For several years, FCPS students have had the option to take courses through the Frederick County Virtual School in order to fulfill graduation requirements that cannot be met elsewhere. Students who elect to take these courses are informed by the instructors as well as their high school staff that self-motivation and excellent time-management are required for success. As some of us are current or former students of FCVS, we can certify that this is true. Students are required to hold themselves accountable, keep track of daily and missing assignments, and keep up with a timeline that is sometimes shorter than the FCPS semester. Due to the great responsibility required for these courses, some students are discouraged from taking them, and those enrolled are aware of the risks.
Though the current situation and FCVS are both online-based, there are dramatic differences that separate the two. The most apparent is that no student, teacher, administrator, support staff member, or parent signed up for the situation at hand. The students that might not be able to have the most success in a virtual course are now without other options, and could fall behind. Another difference is that coursework in the FCVS interfaces is usually pre-made and delineated clearly, while the coursework that each individual teacher is creating as the week goes on is sometimes ambiguous and not cohesive to the previous in-class instruction.
We sincerely hope that you will not misconstrue our request as disrespectful or ignorant to the wonderful work that so many FCPS staff members are doing. All of us are seniors who have been a proud part of Frederick County Public Schools since elementary school! We have been shown excellent guidance from teachers, staff, administrators, and more – and we thank you for this. We are tremendously grateful to FCPS for helping us grow over the years, cultivating our work ethic such that we have been accepted into schools such as the University of Maryland, Johns Hopkins, Harvard, Cornell, Duke, Georgetown, USC, Stanford, UC Berkeley, and more. You continuously achieve your goal of making “every student… an empowered learner and an engaged citizen to achieve a positive impact in the local and global community.” From learning what FCPS has taught us, we desire to make that positive impact in our local community; we believe that it is crucial to act now. The decisions that the Central Office / the Board of Education make now will influence not only the lives of everyone within FCPS, but also the perceptions that our community will hold regarding our school system for decades to come. Of course, another option is merely waiting for Maryland state policy to be enacted; however, this has been a slow and ineffectual trend. FCPS can stand out by presenting itself as a progressive force. Please, in these troubled times, choose to recognize the gravity of our situation and adjust accordingly. Please choose courageous empathy over hesitant complacency.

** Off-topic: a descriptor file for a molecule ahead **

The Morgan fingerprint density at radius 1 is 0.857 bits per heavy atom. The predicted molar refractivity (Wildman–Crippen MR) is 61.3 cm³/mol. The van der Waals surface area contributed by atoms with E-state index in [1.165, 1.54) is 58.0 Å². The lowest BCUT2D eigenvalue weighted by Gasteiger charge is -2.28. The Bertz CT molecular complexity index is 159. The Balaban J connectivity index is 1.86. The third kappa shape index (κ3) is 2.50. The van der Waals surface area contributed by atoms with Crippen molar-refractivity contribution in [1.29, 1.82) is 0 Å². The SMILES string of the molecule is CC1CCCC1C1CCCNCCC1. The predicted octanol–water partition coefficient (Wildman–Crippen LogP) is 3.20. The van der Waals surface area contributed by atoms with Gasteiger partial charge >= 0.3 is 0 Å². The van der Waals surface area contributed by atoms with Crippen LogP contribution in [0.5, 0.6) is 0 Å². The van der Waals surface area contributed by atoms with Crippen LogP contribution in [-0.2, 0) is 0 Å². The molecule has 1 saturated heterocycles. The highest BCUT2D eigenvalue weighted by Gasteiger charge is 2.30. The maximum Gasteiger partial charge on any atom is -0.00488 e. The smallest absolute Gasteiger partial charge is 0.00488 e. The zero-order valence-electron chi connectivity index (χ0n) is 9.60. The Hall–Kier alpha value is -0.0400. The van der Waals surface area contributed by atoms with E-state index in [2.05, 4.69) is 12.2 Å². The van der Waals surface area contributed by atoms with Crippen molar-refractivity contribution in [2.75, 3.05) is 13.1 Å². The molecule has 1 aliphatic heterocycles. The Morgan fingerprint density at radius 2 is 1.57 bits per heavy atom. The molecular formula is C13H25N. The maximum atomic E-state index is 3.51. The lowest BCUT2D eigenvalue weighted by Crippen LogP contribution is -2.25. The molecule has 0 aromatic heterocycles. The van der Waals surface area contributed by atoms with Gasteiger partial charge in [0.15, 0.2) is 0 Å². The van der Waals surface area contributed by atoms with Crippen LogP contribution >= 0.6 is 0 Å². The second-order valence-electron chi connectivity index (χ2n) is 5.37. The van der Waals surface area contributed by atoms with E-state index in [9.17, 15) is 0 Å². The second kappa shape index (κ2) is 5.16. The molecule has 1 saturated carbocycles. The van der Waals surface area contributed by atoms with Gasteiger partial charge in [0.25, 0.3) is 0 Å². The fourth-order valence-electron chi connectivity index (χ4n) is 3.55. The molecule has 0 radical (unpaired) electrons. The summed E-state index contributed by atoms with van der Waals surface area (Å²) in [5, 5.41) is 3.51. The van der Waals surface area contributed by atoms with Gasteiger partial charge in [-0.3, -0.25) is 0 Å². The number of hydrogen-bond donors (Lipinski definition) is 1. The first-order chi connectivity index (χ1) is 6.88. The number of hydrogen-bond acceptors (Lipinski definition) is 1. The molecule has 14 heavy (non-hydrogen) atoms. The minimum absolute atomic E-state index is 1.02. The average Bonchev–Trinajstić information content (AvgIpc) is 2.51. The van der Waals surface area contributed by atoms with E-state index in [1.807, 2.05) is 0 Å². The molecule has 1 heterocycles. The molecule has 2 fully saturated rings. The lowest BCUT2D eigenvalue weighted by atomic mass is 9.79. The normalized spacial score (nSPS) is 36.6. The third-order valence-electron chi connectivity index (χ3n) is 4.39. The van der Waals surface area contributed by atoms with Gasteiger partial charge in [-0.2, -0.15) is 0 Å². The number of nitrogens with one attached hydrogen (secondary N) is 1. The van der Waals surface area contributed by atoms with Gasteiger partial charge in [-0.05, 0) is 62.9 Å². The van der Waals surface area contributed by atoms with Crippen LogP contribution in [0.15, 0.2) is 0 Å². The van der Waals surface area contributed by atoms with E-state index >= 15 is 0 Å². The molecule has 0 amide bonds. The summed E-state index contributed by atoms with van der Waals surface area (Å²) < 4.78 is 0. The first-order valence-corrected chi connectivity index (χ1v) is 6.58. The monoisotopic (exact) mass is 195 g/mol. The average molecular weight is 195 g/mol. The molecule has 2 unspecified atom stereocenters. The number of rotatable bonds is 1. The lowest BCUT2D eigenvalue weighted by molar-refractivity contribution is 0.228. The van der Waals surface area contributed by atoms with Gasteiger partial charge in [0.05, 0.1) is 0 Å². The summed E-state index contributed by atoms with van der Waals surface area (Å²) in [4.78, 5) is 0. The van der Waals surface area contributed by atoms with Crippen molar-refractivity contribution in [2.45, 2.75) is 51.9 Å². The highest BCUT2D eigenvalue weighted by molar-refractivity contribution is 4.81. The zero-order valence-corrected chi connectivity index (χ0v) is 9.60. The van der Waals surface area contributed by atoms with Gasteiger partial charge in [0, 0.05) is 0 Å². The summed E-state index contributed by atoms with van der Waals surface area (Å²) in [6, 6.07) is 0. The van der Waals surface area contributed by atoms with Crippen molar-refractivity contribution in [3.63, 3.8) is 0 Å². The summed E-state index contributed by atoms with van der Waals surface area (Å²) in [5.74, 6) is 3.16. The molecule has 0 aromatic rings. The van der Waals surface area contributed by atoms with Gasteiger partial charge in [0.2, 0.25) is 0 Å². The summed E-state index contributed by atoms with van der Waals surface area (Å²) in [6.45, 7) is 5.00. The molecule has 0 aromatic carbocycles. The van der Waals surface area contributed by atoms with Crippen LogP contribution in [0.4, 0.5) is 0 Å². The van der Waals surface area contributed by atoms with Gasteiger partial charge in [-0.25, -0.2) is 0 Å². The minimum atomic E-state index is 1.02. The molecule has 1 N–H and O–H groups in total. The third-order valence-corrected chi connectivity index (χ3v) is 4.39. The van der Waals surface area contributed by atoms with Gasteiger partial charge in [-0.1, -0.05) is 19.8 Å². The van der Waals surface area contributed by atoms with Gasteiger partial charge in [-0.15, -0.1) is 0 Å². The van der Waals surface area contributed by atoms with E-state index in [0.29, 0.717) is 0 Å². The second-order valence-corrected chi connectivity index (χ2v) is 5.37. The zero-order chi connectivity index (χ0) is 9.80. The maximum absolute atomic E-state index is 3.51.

Please support Pass/Fail Grading for Frederick County Public Schools for the remainder of the 2019-2020 academic year.
Shaun KewalRamani - Urbana High School Rank 1 / Necktie Club President / Future Business Leaders of America Co-President / Science Olympiad Captain / Economic Policy Challenge Captain
Haley Livingston - Tuscarora High School Rank 1 / Senior Class President / National Honor Society Parliamentarian / National Math Honor Society Secretary
Louis Hu - Middletown High School Rank 1 / National Honor Society President / Future Business Leaders of America Officer / Middletown High School Varsity Boys’ Swimming Captain
Serena Shirsekar - Middletown High School Rank 2 / Student Government Association President / Key Club Recording Secretary / Middletown High School Varsity Girls’ Swimming Captain
Zoe Assasie - Urbana High School Student Government Association President / Frederick County Association of Student Councils Parliamentarian / French Club Vice-President
Ahmed Khan - Tuscarora High School Rank 3 / Senior Class Vice-President / National Math Honor Society Vice-President
Jack Walker - Urbana High School Senior Class Vice-President / National Honor Society Vice-President / Helping Hands of Urbana Vice-President
Christopher Pondoc - Frederick High School Rank 2 / National Honor Society President / National Math Honor Society President / National Computer Science Honor Society President